Should cloning be banned for the sake of the child?

Poiesis and Praxis 1 (1):17-33 (2001)
Abstract
It is widely believed that reproductive human cloning is morally wrong and should be prohibited because it infringes on human uniqueness, individuality, freedom and personal identity. The philosophical and ethical discussion has, however, shown that it is far more difficult than might initially be supposed to sustain arguments against cloning on these and related grounds. More recently, a potentially viable argument, initially put forward by Hans Jonas, has regained new prominence. The argument holds that cloning is wrong because it denies the clone an `open future', that is, the ability to freely shape her own personal identity, life plans, self-chosen goals, etc. After a critical exposition of the argument, I argue as follows: If one understands the Open Future Argument as an argument about the welfare of the cloned child, then it cannot show that cloning harms the child in a person-affecting sense of harming and benefiting. If, on the other hand, one understands the argument in a non-person-affecting sense, then some, but not all, reproductive cloning decisions can be shown to be wrong. The argument does not show, however, that cloning ought to be prohibited by law. While cloning, like other widely accepted reproductive decisions, will sometimes fail to minimize harm to `the child', such acts – to the extent that they do not constitute harm in a person-affecting sense – ought to be tolerated by proponents of the Open Future Argument. Attempts to prohibit reproductive choices on the basis that they are not optimal, will undermine the same set of values that the Open Future Argument seeks to uphold
Keywords No keywords specified (fix it)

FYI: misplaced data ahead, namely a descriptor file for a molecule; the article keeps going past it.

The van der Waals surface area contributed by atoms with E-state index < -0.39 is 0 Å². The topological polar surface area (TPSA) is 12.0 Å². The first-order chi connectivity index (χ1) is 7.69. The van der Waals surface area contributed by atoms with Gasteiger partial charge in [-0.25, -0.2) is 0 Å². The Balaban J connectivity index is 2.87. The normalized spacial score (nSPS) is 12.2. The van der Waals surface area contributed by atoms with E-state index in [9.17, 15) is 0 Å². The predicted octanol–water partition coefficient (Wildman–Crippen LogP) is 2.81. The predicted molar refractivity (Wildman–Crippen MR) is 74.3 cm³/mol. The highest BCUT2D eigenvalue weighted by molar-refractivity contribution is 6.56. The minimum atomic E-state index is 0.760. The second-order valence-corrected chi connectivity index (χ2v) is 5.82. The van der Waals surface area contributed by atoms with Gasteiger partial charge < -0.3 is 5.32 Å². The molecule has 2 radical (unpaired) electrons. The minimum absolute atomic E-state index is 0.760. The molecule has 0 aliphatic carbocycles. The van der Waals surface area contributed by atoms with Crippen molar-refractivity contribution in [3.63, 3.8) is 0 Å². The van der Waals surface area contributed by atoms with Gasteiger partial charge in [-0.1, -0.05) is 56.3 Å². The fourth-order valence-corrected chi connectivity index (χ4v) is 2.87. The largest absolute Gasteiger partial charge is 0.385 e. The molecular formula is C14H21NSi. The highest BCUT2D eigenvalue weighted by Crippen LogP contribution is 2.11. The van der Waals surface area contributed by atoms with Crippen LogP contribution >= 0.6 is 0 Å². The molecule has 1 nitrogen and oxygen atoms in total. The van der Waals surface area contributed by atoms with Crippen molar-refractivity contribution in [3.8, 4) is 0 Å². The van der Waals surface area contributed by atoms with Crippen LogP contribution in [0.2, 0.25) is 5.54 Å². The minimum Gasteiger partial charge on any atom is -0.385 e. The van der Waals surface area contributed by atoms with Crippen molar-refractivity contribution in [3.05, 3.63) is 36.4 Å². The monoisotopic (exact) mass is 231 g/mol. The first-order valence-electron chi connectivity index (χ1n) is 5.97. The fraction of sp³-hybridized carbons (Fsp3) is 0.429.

Categories (categorize this paper)
Options
 Save to my reading list
Follow the author(s)
My bibliography
Export citation
Find it on Scholar
Edit this record
Mark as duplicate
Revision history Request removal from index
 
Download options
PhilPapers Archive


Upload a copy of this paper     Check publisher's policy on self-archival     Papers currently archived: 9,360
External links
  • Through your library Configure
    References found in this work BETA

    No references found.

    Citations of this work BETA

    No citations found.

    Similar books and articles
    Yitzchok Breitowitz (2002). What's So Bad About Human Cloning? Kennedy Institute of Ethics Journal 12 (4):325-341.
    Max J. Latona (2004). New Technologies, Old Distinctions. Proceedings of the American Catholic Philosophical Association 78:277-288.
    Kathinka Evers (1999). The Identity of Clones. Journal of Medicine and Philosophy 24 (1):67 – 76.
    Jaime Ahlberg & Harry Brighouse (2011). An Argument Against Cloning. Canadian Journal of Philosophy 40 (4):539-566.
    Analytics

    Monthly downloads

    Added to index

    2010-09-02

    Total downloads

    27 ( #54,509 of 1,088,810 )

    Recent downloads (6 months)

    2 ( #42,743 of 1,088,810 )

    How can I increase my downloads?

    My notes
    Sign in to use this feature


    Discussion
    Start a new thread
    Order:
    There  are no threads in this forum
    Nothing in this forum yet.